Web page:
It's a lot more than a facelift, USATODAY reports – more like a major overhaul. The US's biggest social network site this week unveils "a spanking-new interface, heightened security, availability on mobile and instant-messaging services – and the ability to create categories of friends at work, school and family, among dozens of other new features," according to USATODAY. Calling it a "global redesign," Reuters says "MySpace will change its home page, navigation, profile editing, search, and MySpaceTV player facilities," with more changes coming later in the summer. The aim is simplicity, so this development probably doesn't change much for parents. Teens already figured out MySpace long ago; this is for the holdouts – probably, too, for people who preferred Facebook's more utilitarian look and feel (though the irony is that's changing a little with all the mini applications Facebook people are adding to their profiles). Here's Business Week on what it describes as MySpace's ultimate plan: "to be a gateway to the Internet—and go head-to-head with Yahoo and Google."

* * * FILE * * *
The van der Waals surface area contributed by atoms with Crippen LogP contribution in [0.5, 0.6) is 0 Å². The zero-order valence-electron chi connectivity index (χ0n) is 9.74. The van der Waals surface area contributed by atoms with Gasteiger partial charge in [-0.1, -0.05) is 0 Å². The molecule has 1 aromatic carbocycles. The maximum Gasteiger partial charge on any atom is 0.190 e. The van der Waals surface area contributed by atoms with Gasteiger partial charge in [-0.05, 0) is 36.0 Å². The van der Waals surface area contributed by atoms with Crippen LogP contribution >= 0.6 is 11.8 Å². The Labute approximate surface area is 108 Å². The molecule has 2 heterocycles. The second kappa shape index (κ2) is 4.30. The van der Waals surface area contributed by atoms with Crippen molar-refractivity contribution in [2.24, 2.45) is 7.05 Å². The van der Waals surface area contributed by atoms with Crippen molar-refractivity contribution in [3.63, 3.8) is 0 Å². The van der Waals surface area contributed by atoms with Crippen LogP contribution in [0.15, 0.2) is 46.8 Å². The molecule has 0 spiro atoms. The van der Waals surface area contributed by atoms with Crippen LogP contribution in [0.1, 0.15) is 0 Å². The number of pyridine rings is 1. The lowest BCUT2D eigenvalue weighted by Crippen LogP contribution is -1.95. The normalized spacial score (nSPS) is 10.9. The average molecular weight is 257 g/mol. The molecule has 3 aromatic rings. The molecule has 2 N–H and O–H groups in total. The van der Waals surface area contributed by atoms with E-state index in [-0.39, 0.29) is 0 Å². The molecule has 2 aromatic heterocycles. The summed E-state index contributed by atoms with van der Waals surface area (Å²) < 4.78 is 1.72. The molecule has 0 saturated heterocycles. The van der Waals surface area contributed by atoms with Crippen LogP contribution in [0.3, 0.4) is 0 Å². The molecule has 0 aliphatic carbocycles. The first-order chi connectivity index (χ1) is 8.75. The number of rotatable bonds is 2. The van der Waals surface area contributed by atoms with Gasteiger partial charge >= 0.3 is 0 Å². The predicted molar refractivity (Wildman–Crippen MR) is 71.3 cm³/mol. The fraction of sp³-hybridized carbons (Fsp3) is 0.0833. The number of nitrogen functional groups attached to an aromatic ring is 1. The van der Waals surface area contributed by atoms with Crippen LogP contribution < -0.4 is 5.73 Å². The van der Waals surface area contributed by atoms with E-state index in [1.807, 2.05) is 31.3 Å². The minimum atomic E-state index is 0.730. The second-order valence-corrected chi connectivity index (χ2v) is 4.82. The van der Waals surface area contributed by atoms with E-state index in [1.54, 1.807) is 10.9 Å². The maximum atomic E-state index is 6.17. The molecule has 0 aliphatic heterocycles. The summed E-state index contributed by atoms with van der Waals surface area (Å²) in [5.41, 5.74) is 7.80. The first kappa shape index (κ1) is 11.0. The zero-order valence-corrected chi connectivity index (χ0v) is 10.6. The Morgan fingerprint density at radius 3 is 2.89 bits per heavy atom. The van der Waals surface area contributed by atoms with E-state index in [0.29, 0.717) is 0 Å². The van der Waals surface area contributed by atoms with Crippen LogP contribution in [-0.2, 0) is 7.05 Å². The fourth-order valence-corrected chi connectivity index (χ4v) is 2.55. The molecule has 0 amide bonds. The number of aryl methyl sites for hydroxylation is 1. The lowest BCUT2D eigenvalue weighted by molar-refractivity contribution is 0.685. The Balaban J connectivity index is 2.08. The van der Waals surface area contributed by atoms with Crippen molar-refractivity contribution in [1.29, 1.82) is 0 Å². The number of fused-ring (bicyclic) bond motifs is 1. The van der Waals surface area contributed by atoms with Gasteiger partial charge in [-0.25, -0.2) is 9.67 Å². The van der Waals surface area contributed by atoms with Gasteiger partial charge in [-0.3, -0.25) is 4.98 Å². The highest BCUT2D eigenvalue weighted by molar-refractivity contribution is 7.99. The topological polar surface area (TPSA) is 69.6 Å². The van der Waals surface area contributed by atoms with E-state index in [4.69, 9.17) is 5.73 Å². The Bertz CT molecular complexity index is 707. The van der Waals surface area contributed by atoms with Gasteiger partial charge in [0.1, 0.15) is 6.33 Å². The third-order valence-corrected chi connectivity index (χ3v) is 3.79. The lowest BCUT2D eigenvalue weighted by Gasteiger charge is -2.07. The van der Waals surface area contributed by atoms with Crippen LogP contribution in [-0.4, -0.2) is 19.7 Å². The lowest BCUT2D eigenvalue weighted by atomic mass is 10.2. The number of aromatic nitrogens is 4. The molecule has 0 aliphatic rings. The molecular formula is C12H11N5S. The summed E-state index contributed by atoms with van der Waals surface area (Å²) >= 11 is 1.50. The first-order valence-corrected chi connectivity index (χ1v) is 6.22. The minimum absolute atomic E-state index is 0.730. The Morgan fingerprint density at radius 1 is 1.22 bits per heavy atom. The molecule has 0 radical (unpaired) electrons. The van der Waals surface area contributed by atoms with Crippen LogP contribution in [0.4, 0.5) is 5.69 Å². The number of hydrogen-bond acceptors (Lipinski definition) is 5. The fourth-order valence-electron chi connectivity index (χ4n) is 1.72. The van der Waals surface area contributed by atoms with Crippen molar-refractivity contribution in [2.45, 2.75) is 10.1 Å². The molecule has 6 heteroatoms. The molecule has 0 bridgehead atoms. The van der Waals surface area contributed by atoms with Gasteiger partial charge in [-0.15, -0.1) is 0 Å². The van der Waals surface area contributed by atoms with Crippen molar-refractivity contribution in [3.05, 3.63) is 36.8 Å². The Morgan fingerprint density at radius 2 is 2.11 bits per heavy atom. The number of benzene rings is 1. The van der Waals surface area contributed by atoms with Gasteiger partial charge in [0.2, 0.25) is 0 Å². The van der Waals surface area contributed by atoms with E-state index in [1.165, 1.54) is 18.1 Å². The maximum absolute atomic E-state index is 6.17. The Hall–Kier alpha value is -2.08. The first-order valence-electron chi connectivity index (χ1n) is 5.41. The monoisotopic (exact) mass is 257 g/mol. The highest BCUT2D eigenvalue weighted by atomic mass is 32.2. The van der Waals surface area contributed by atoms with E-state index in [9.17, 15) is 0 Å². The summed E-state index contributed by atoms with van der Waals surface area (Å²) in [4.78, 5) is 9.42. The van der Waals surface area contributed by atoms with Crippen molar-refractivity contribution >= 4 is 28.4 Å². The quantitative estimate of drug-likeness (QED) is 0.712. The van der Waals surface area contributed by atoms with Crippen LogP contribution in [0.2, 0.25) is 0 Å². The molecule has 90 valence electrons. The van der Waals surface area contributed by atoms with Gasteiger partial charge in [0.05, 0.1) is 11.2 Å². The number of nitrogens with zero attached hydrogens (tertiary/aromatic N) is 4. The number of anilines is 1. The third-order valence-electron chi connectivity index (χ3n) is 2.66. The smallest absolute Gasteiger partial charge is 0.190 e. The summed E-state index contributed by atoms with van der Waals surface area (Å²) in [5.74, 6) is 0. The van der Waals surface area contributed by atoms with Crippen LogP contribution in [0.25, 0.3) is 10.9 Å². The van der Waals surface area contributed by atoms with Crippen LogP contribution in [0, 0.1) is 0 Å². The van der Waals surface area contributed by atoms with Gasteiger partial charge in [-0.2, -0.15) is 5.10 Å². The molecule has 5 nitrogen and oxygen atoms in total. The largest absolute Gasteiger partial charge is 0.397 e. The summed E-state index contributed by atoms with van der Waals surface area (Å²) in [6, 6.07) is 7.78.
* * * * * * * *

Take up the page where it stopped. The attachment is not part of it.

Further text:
NetFamilyNews – by Anne Collier
- Students called heroes in this 6th-grade class
- In the face of school violence, what do we default to?
- Popularity: The other kind of vulnerability
- FB & Oculus VR: The potential of a virtual-reality platform
- What’s (importantly) different about Snapchat
- We ‘like’ faces in social media: Study
- Yik Yak update: How the app came to geo-fence off US schools
- Smart safety: YouTube’s ‘neighborhood watch program’
Analysis & News – by Larry Magid
- Facebook’s ‘Friends Nearby’ feature: What you need to know
- Identity theft a problem from cradle to grave — Kids most vulnerable
- How to protect your family from Heartbleed security flaw (slideshow)
- Beware of Heartbleed inspired phishing scams
- Are sites you use vulnerable to Heartbleed security flaw?
- Microsoft ends support of Windows XP: Machines highly vulnerable to security risks
- The evolution of online safety: Lessons learned over 20 years
- Safety through mindfulness: Watch ‘The Science of Character’